The other time eater recently was today's trip to see Inglourious Basterds, the latest Quentin Tarantino film. Anybody who follows Tarantino's work knows that it's going to be an excellent study in good-to-great dialogue. But where the movie really shines is in building up tension over the course of an entire story.
The movie is divided into five chapters. Each chapter starts out mildly, but over the course of twenty to thirty minutes, raises the tension between all the characters involved, usually through nothing more than creative dialogue. The last few minutes are devoted to Tarantino's customary ultra-violence, and then we're in a new chapter, a new situation, and a new low that builds to an inevitable high.
That would be enough to make a good film, but every chapter after the first two (which are, when you come right down to it, extremely well-played back story) also builds on unresolved situations from the previous chapters, until you hit chapter five and everything comes together in an inspired, apocalyptic finale that changes the very course of history.
The acting is excellent. Brad Pitt is a natural scene-stealer, but even he loses out occasional to Colonel Landa, SS officer and the movie's main villain. I can't think of anybody who does a bad job in the movie, and I think there's only two seconds of the film that should have been left on the cutting room floor. If you see the movie, you'll spot it instantly, but it won't do a damn thing to sour your experience.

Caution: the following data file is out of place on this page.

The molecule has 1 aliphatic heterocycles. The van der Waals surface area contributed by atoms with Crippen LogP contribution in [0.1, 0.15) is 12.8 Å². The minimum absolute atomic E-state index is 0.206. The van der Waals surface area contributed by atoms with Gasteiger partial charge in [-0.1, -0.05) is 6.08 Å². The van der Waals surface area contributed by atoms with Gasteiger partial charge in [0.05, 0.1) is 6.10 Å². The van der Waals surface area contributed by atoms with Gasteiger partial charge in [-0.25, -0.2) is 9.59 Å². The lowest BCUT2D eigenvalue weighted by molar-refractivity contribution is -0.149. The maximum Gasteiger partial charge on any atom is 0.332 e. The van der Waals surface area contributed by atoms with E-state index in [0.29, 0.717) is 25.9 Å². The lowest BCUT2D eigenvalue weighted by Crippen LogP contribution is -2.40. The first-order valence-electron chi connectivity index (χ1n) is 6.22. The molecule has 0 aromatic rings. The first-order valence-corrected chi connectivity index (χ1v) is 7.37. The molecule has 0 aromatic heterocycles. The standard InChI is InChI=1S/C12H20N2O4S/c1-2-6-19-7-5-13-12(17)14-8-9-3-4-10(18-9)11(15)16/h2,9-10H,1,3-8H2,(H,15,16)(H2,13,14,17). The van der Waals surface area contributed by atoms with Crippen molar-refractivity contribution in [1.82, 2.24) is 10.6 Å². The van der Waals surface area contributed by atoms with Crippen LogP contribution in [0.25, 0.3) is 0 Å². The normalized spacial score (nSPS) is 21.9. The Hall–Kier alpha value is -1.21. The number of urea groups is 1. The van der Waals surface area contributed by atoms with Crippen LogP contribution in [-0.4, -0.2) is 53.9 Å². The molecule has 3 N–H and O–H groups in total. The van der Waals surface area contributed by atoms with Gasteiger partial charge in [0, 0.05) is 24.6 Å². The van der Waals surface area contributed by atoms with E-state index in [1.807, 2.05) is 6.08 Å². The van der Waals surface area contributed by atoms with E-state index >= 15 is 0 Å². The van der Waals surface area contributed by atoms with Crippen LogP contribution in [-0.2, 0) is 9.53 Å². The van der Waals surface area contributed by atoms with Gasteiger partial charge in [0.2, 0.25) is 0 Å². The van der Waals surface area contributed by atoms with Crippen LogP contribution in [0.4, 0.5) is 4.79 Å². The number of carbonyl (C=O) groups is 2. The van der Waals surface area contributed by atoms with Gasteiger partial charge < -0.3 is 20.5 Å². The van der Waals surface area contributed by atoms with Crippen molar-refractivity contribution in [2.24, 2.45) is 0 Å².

If you're not squeamish about blood, and you feel like having a true edge-of-your-seat experience, go check out Inglourious Basterds. You could do a lot worse this weekend.
Author's LogThese past few days I've written zip. Zilch. Nada. Nothing. I am a failure as a writer and deserve to be damned to the deepest pits of procrastination hell.
Current ReadingI've finished reading Living Dead in Dallas, which differs from True Blood so much that I'm no longer worried about spoiling anything. The writing in this second book has improved a lot from the first, and I'm hoping this upward trend continues. Unfortunately I won't find out for a few weeks, at which point my wife gets the rest of the books back from a friend.
In the meantime, I'm going to be rereading All-Star Superman, by Grant Morrison and Frank Quitely. These two graphic novels are simply the best Superman story that's been written... possibly ever, if I'm honest, and there are enough subtle Easter eggs contained therein to make another reading more than worthwhile. Highly recommended.